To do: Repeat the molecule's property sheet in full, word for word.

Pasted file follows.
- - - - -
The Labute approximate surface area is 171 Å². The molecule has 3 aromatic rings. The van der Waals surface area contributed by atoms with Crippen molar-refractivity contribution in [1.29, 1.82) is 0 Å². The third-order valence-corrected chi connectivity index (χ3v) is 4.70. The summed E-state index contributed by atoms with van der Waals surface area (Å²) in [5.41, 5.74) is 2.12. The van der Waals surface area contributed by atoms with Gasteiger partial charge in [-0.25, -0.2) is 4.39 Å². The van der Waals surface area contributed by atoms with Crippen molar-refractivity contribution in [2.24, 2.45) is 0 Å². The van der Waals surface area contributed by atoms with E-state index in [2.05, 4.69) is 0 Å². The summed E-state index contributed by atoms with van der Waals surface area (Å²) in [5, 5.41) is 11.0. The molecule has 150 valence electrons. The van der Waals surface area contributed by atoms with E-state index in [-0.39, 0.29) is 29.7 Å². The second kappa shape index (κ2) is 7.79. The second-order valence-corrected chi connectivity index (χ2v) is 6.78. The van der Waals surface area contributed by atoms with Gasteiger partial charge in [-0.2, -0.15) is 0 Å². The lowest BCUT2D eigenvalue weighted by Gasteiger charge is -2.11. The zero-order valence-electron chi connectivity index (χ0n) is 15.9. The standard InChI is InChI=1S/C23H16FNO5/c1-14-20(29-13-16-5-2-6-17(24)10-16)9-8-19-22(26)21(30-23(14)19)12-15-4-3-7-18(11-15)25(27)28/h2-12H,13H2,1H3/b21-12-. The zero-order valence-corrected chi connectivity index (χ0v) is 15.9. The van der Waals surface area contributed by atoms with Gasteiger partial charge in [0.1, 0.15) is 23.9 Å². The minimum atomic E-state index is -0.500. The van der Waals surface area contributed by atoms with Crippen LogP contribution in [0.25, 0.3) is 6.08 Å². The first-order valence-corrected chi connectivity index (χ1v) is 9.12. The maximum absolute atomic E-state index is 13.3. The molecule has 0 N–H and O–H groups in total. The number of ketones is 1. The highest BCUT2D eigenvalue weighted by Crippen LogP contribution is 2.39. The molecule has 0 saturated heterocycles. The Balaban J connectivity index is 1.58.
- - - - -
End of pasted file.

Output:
The Labute approximate surface area is 171 Å². The molecule has 3 aromatic rings. The van der Waals surface area contributed by atoms with Crippen molar-refractivity contribution in [1.29, 1.82) is 0 Å². The third-order valence-corrected chi connectivity index (χ3v) is 4.70. The summed E-state index contributed by atoms with van der Waals surface area (Å²) in [5.41, 5.74) is 2.12. The van der Waals surface area contributed by atoms with Gasteiger partial charge in [-0.25, -0.2) is 4.39 Å². The van der Waals surface area contributed by atoms with Crippen molar-refractivity contribution in [2.24, 2.45) is 0 Å². The van der Waals surface area contributed by atoms with E-state index in [2.05, 4.69) is 0 Å². The summed E-state index contributed by atoms with van der Waals surface area (Å²) in [5, 5.41) is 11.0. The molecule has 150 valence electrons. The van der Waals surface area contributed by atoms with E-state index in [-0.39, 0.29) is 29.7 Å². The second kappa shape index (κ2) is 7.79. The second-order valence-corrected chi connectivity index (χ2v) is 6.78. The van der Waals surface area contributed by atoms with Gasteiger partial charge in [-0.2, -0.15) is 0 Å². The lowest BCUT2D eigenvalue weighted by Gasteiger charge is -2.11. The zero-order valence-electron chi connectivity index (χ0n) is 15.9. The standard InChI is InChI=1S/C23H16FNO5/c1-14-20(29-13-16-5-2-6-17(24)10-16)9-8-19-22(26)21(30-23(14)19)12-15-4-3-7-18(11-15)25(27)28/h2-12H,13H2,1H3/b21-12-. The zero-order valence-corrected chi connectivity index (χ0v) is 15.9. The van der Waals surface area contributed by atoms with Gasteiger partial charge in [0.1, 0.15) is 23.9 Å². The minimum atomic E-state index is -0.500. The van der Waals surface area contributed by atoms with Crippen LogP contribution in [0.25, 0.3) is 6.08 Å². The first-order valence-corrected chi connectivity index (χ1v) is 9.12. The maximum absolute atomic E-state index is 13.3. The molecule has 0 N–H and O–H groups in total. The number of ketones is 1. The highest BCUT2D eigenvalue weighted by Crippen LogP contribution is 2.39. The molecule has 0 saturated heterocycles. The Balaban J connectivity index is 1.58.